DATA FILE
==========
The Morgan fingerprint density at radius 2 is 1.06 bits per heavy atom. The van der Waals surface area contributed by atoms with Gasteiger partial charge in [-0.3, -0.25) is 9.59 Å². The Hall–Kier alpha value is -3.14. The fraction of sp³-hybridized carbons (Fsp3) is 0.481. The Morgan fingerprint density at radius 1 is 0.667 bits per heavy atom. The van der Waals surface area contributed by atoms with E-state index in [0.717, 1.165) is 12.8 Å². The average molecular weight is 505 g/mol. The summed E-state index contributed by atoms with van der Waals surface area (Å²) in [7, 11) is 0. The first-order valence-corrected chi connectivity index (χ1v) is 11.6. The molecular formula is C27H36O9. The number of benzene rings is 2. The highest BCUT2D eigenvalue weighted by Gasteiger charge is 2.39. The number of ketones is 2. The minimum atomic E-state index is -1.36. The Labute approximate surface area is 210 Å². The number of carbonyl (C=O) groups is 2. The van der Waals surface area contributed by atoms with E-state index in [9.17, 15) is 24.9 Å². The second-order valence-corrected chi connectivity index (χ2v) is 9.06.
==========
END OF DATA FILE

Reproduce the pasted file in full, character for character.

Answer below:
The Morgan fingerprint density at radius 2 is 1.06 bits per heavy atom. The van der Waals surface area contributed by atoms with Gasteiger partial charge in [-0.3, -0.25) is 9.59 Å². The Hall–Kier alpha value is -3.14. The fraction of sp³-hybridized carbons (Fsp3) is 0.481. The Morgan fingerprint density at radius 1 is 0.667 bits per heavy atom. The van der Waals surface area contributed by atoms with E-state index in [0.717, 1.165) is 12.8 Å². The average molecular weight is 505 g/mol. The summed E-state index contributed by atoms with van der Waals surface area (Å²) in [7, 11) is 0. The first-order valence-corrected chi connectivity index (χ1v) is 11.6. The molecular formula is C27H36O9. The number of benzene rings is 2. The highest BCUT2D eigenvalue weighted by Gasteiger charge is 2.39. The number of ketones is 2. The minimum atomic E-state index is -1.36. The Labute approximate surface area is 210 Å². The number of carbonyl (C=O) groups is 2. The van der Waals surface area contributed by atoms with E-state index in [9.17, 15) is 24.9 Å². The second-order valence-corrected chi connectivity index (χ2v) is 9.06.